I spend a lot of time watching the news. As I work, I have ABC 24 running in the background, just in case something major happens.


On October 21, I did not see a single report on ABC about the Lekki Massacre.


A couple of days later, however, I noticed a report on ABC about young Nigerians looting. At the end of the report, there was a throwaway mention of the cause of the protests and the massacre.


Our ignorance in Australia is not good enough. As a country built on a foundation of colonisation, we can no longer turn a blind eye to the plight of peoples around the world whose social and political history has been disrupted by colonisation, as Nigeria's has been, and pretend this isn't something we need to care about.


As I shared information on my social media, I noticed my story views significantly declined. Since my first post about #EndSARS, my story views were down over 10 times of their normal numbers on Instagram and Facebook; I was being shadow-blocked.


I stopped posting about #EndSARS as a test to see what would happen; sure enough, my views jumped straight back up. Days after the Lekki Massacre, Instagram and Facebook apologised for flagging #EndSARS posts as 'fake news'. Apparently, the company had been flagging information shared about the human rights violations in Nigeria on and around October 20th as false after 'failing' Facebook's fact-checking test.


This means that not only were we, as Australians, unable to learn about what was happening in Nigeria through our government-funded media outlet, but we were also unable to learn about the protests and the massacre due to the algorithms that blocked legitimate information from being shared.


With the viral spread of the deaths at the hands of police officers in the United States earlier this year, it shows that sharing information about the topic of police brutality and Facebook's ability to fact-check on this topic is not limited; it is only limited in being a conduit of this information outside of the 'Western bubble'.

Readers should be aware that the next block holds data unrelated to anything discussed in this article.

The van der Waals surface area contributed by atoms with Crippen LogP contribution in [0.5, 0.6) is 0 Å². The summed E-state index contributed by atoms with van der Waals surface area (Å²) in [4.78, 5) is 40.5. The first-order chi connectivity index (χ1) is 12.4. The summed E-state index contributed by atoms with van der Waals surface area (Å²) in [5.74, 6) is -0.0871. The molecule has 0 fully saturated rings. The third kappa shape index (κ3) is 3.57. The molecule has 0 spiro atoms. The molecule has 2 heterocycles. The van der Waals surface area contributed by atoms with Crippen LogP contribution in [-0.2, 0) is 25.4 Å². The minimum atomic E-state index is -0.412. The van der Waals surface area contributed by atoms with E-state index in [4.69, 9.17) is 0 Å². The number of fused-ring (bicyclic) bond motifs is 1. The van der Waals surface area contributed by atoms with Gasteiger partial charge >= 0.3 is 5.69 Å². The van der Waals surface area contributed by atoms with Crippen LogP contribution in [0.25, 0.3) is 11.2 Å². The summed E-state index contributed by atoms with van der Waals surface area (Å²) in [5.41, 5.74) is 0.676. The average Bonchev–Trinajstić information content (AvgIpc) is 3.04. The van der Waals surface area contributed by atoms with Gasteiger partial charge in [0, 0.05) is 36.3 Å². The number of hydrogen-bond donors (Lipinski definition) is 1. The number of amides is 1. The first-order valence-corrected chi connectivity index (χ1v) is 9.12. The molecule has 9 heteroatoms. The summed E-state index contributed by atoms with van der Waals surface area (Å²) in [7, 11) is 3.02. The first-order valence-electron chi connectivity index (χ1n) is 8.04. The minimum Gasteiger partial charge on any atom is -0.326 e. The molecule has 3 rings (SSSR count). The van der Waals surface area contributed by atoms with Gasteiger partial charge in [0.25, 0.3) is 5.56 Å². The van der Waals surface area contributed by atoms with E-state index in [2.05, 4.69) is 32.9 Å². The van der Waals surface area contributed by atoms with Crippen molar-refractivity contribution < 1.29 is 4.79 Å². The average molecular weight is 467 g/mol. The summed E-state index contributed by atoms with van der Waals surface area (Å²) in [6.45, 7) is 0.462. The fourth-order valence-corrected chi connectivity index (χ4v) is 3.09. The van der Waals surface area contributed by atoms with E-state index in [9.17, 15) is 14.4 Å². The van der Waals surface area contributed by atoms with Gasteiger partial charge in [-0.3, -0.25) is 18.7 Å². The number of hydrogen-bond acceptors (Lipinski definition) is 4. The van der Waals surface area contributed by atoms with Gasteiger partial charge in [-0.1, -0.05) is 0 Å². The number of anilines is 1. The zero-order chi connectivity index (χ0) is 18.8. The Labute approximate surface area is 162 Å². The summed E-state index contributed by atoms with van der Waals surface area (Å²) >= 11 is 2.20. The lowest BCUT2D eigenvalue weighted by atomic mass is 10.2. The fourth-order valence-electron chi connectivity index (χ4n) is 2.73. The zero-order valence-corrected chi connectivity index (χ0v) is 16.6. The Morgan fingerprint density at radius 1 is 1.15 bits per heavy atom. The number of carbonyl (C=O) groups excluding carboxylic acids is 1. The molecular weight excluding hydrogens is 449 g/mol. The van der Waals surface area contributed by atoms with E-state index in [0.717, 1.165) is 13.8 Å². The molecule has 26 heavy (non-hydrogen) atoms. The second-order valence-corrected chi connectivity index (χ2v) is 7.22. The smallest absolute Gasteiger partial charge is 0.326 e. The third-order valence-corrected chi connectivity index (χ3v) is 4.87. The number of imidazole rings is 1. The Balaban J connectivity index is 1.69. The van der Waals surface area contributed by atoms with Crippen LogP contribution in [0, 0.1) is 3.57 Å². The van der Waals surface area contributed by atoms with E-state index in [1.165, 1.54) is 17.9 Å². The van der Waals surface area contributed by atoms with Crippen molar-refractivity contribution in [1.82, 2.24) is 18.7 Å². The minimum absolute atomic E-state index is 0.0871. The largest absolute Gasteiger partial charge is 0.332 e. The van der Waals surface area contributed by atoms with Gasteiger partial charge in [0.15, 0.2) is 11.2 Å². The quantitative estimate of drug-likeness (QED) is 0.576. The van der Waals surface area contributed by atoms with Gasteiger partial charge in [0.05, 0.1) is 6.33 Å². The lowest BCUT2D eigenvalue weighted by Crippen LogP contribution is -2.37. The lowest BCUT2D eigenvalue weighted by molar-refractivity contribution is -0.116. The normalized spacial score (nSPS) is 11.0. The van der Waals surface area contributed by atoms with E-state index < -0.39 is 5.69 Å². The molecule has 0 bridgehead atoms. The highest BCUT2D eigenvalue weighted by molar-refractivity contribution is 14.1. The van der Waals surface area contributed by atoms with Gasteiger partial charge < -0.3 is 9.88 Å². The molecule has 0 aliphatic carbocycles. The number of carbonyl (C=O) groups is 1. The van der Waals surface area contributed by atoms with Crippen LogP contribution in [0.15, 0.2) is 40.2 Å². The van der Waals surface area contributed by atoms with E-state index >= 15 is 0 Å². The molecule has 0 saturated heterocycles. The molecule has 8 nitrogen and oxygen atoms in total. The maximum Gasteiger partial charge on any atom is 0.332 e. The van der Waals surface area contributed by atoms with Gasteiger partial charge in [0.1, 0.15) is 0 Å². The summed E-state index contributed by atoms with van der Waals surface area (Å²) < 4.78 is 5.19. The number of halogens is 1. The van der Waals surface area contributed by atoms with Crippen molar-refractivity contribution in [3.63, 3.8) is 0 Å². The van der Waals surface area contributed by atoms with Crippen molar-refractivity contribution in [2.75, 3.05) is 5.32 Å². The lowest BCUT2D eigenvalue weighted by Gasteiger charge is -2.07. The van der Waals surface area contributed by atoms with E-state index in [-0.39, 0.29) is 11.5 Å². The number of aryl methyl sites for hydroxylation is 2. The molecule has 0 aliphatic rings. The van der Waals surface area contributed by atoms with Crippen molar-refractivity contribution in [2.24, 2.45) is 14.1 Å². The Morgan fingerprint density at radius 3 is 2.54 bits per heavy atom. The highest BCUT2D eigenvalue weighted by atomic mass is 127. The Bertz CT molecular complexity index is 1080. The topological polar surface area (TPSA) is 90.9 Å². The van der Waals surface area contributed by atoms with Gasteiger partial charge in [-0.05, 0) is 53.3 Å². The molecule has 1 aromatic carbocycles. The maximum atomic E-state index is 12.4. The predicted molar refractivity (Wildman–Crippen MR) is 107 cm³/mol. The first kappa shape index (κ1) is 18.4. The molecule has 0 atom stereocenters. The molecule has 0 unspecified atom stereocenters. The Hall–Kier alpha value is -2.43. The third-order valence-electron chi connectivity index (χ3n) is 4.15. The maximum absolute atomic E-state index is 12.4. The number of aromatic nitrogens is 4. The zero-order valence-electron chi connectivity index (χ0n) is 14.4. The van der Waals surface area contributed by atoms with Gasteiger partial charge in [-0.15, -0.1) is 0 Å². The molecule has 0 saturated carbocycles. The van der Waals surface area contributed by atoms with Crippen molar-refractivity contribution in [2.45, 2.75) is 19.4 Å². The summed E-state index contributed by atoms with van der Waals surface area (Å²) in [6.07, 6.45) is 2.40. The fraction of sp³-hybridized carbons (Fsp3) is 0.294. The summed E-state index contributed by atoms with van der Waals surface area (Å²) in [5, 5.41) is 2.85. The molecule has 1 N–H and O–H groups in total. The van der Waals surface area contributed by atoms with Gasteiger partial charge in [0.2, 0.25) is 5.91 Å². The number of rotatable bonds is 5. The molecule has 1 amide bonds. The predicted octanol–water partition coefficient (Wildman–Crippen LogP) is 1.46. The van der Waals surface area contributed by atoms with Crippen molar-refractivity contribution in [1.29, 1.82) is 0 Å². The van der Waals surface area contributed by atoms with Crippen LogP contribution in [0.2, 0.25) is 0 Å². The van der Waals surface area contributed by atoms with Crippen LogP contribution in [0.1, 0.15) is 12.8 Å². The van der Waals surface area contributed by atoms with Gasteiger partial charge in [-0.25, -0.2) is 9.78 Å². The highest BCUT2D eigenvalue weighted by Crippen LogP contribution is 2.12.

Nigeria is the 7th biggest country in the world by population, accounting for over 2.5% of the global population. Nigeria is a powerhouse economy in the continent, having topped South Africa as having the highest gross domestic product (GDP) of all African countries in 2019. It should be in all country's economic interests to call on the Nigerian government to ensure peace and adherence to human rights throughout the nation.


But more than as an economic interest, Nigeria is home to over 200 million individuals, with one of the highest percentages of youth. These young people deserve better. These young people deserve a chance at a safe life, where their government, law and order enforcement officials can be trusted and relied upon. They deserve a life of opportunity without fear. And it is our responsibility to listen to their stories and share their stories and encourage our government officials to advocate on their behalf.


I am passionate about this topic; however, my knowledge is limited. I encourage you to research the firsthand experiences of young people across Nigeria. A great place to start is the #EndSARS campaign on Twitter.

Authorised by Caterina Sullivan (2018)

PO Box 6157

O'CONNOR ACT 2602

Australia